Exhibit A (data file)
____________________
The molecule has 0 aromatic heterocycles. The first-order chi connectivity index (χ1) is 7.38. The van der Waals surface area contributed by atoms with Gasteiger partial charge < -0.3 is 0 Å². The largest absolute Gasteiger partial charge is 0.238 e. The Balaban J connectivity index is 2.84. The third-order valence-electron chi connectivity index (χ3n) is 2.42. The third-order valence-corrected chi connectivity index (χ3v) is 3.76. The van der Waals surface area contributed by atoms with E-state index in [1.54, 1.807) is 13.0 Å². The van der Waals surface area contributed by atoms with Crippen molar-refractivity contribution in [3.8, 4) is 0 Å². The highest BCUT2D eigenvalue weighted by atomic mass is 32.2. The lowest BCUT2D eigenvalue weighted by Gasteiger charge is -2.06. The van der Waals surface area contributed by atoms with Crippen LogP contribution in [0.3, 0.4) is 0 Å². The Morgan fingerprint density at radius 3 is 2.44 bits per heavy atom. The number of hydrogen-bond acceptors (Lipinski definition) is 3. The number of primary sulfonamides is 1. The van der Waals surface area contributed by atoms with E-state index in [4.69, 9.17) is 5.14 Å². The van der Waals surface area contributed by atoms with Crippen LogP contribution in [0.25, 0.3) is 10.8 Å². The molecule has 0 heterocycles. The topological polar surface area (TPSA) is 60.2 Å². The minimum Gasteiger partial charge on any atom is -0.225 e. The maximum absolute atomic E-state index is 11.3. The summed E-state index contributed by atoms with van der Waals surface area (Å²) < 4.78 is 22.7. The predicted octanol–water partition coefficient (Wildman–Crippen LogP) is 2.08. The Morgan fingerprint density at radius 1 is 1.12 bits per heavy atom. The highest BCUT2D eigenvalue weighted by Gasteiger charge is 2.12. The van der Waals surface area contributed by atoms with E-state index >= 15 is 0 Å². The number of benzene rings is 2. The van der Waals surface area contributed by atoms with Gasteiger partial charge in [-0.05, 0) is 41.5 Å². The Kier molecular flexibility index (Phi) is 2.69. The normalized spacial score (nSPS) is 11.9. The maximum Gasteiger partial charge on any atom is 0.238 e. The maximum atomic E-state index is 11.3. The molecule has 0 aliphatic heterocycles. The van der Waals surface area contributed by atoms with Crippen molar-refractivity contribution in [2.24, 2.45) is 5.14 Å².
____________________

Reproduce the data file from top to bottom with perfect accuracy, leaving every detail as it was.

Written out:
The molecule has 0 aromatic heterocycles. The first-order chi connectivity index (χ1) is 7.38. The van der Waals surface area contributed by atoms with Gasteiger partial charge < -0.3 is 0 Å². The largest absolute Gasteiger partial charge is 0.238 e. The Balaban J connectivity index is 2.84. The third-order valence-electron chi connectivity index (χ3n) is 2.42. The third-order valence-corrected chi connectivity index (χ3v) is 3.76. The van der Waals surface area contributed by atoms with E-state index in [1.54, 1.807) is 13.0 Å². The van der Waals surface area contributed by atoms with Crippen molar-refractivity contribution in [3.8, 4) is 0 Å². The highest BCUT2D eigenvalue weighted by atomic mass is 32.2. The lowest BCUT2D eigenvalue weighted by Gasteiger charge is -2.06. The van der Waals surface area contributed by atoms with Crippen LogP contribution in [0.3, 0.4) is 0 Å². The Morgan fingerprint density at radius 3 is 2.44 bits per heavy atom. The number of hydrogen-bond acceptors (Lipinski definition) is 3. The number of primary sulfonamides is 1. The van der Waals surface area contributed by atoms with E-state index in [4.69, 9.17) is 5.14 Å². The van der Waals surface area contributed by atoms with Crippen LogP contribution in [0.25, 0.3) is 10.8 Å². The molecule has 0 heterocycles. The topological polar surface area (TPSA) is 60.2 Å². The minimum Gasteiger partial charge on any atom is -0.225 e. The maximum absolute atomic E-state index is 11.3. The summed E-state index contributed by atoms with van der Waals surface area (Å²) < 4.78 is 22.7. The predicted octanol–water partition coefficient (Wildman–Crippen LogP) is 2.08. The Morgan fingerprint density at radius 1 is 1.12 bits per heavy atom. The highest BCUT2D eigenvalue weighted by Gasteiger charge is 2.12. The van der Waals surface area contributed by atoms with E-state index >= 15 is 0 Å². The number of benzene rings is 2. The van der Waals surface area contributed by atoms with Gasteiger partial charge in [-0.05, 0) is 41.5 Å². The Kier molecular flexibility index (Phi) is 2.69. The normalized spacial score (nSPS) is 11.9. The maximum Gasteiger partial charge on any atom is 0.238 e. The maximum atomic E-state index is 11.3. The molecule has 0 aliphatic heterocycles. The van der Waals surface area contributed by atoms with Crippen molar-refractivity contribution in [2.24, 2.45) is 5.14 Å².